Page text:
Eritrean political refugee cooked for the IDF during ‘Operation Protective Edge’

The Israeli Chefs Association has chosen asylum seeker Younis Wolda, 24, as a candidate for an int’l competition in Romania, but there’s a snag: Younis may not be allowed to return to Israel.

By Adva Cohen


The following story encompasses three continents, an Eritrean refugee, a restaurant in Jaffa and Operation Protective Edge, with the plot centered on Younis Madhana Wolda, an Eritrean who arrived in Israel some seven years ago. Wolda began to work as a dishwasher in restaurants, until one day he was needed in the kitchen.

Younis cooking for IDF troops during Gaza fighting

Younis cooking for IDF troops during Gaza fighting – Courtesy

It was then that his natural talent for cooking became apparent. He was sent several months ago to the Holot detention center, despite being in possession of medical documents attesting to the fact that he suffers from diabetes. With the help of activists from the Hotline for Refugees and Migrants and assistance from Meretz MK Michal Rozin, he was finally released. For the past six months he has worked as a sous chef at the Costisa restaurant in the Jaffa Port.

“He came to us and I clicked with him immediately,” says the restaurant’s head chef, Roni Levy. “In all my years in the business, I have never encountered anyone like him. He is incredibly talented. I have never come across a chef who gets everything that I show him in an instant, such a huge talent. And the ridiculous thing is that he sometimes betters me and people prefer his food to mine.”

As part of his work at the restaurant, Younis went down south during Operation Protective Edge and cooked along with Levy for soldiers in the field and the wounded at the hospitals.

Younis: “During the war, the chef asked me to go with him to cook for soldiers in the south. We cooked for soldiers at the hospitals and other locations in the field, and it was very moving.”

Younis’ talents duly impressed the Israeli Chefs Association, which decided to send him, along with a number of other Israeli chefs, to the Global Chefs Challenge that takes place this year in Romania. The problem is that Younis is an illegal resident in Israel, and if he travels to Romania, he may not be able to return. In order to leave for the competition, which begins in two days, he needs special permission from the interior minister.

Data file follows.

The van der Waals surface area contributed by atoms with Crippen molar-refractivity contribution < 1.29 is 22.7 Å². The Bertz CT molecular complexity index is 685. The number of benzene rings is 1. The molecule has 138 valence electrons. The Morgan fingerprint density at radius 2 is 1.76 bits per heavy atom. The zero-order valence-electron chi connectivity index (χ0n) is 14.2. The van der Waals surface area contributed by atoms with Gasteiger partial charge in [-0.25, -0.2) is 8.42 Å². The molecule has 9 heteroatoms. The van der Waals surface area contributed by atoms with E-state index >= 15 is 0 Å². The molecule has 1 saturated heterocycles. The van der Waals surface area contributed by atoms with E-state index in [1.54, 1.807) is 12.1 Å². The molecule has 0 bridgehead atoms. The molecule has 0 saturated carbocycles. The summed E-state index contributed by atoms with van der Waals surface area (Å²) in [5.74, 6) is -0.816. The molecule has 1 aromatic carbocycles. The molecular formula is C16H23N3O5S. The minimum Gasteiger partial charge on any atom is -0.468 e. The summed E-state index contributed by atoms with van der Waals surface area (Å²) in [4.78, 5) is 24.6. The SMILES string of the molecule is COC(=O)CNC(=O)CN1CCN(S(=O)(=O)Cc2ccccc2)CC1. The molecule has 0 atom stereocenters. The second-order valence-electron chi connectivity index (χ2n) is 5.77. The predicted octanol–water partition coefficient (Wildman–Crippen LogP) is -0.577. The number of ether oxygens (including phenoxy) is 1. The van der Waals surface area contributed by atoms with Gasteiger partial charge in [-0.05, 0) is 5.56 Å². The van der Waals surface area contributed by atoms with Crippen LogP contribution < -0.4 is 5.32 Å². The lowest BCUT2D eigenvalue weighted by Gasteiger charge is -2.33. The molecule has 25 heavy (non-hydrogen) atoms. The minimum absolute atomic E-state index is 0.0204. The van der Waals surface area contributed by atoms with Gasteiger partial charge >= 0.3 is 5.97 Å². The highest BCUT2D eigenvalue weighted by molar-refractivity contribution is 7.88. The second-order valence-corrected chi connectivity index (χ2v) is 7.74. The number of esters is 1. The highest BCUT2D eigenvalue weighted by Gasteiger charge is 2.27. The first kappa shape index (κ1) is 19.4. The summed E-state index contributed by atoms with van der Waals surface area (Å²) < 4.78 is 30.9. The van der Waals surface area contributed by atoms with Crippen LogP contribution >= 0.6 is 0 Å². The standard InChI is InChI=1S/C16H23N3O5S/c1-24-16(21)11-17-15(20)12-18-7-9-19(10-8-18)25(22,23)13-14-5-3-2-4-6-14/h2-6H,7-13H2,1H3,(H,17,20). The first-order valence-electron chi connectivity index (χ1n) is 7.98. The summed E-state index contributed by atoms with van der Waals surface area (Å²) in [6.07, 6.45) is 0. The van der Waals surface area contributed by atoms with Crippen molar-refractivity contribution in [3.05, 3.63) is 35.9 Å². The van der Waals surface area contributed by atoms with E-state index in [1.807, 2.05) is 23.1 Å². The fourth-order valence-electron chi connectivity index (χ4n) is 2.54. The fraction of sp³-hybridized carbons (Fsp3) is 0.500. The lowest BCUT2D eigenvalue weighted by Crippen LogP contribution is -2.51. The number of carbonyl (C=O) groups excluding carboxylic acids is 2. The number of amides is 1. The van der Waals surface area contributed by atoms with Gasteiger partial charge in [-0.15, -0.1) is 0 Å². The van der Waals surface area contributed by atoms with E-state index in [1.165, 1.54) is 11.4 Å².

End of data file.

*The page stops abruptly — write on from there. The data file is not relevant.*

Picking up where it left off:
For now, it appears his dream is about to be shattered. Younis: “The competition is very important to me. I want to be a chef; I am good at it and I enjoy it, and people tell me I have a talent for cooking. But because I don’t have a visa, I am afraid that if I leave, even for a competition at which I will be representing Israel, I won’t be able to return.”

Levy: “This young guy is very talented. We at the association are sure that he will do us proud at the competition. I am sure that if he were to go to the competition, he would win a medal. I believe that if he had legal status in Israel, he would become one of the leading chefs in the country.”

MK Rozin, who chairs the Knesset Committee on Foreign Workers, is currently trying to help Younis realize his dream, to travel to the competition and to return too. “Younis is a shining example of an asylum seeker who has succeeded against all odds to fit in here and make a contribution,” she said.


View original Ynet publication at:,7340,L-4569272,00.html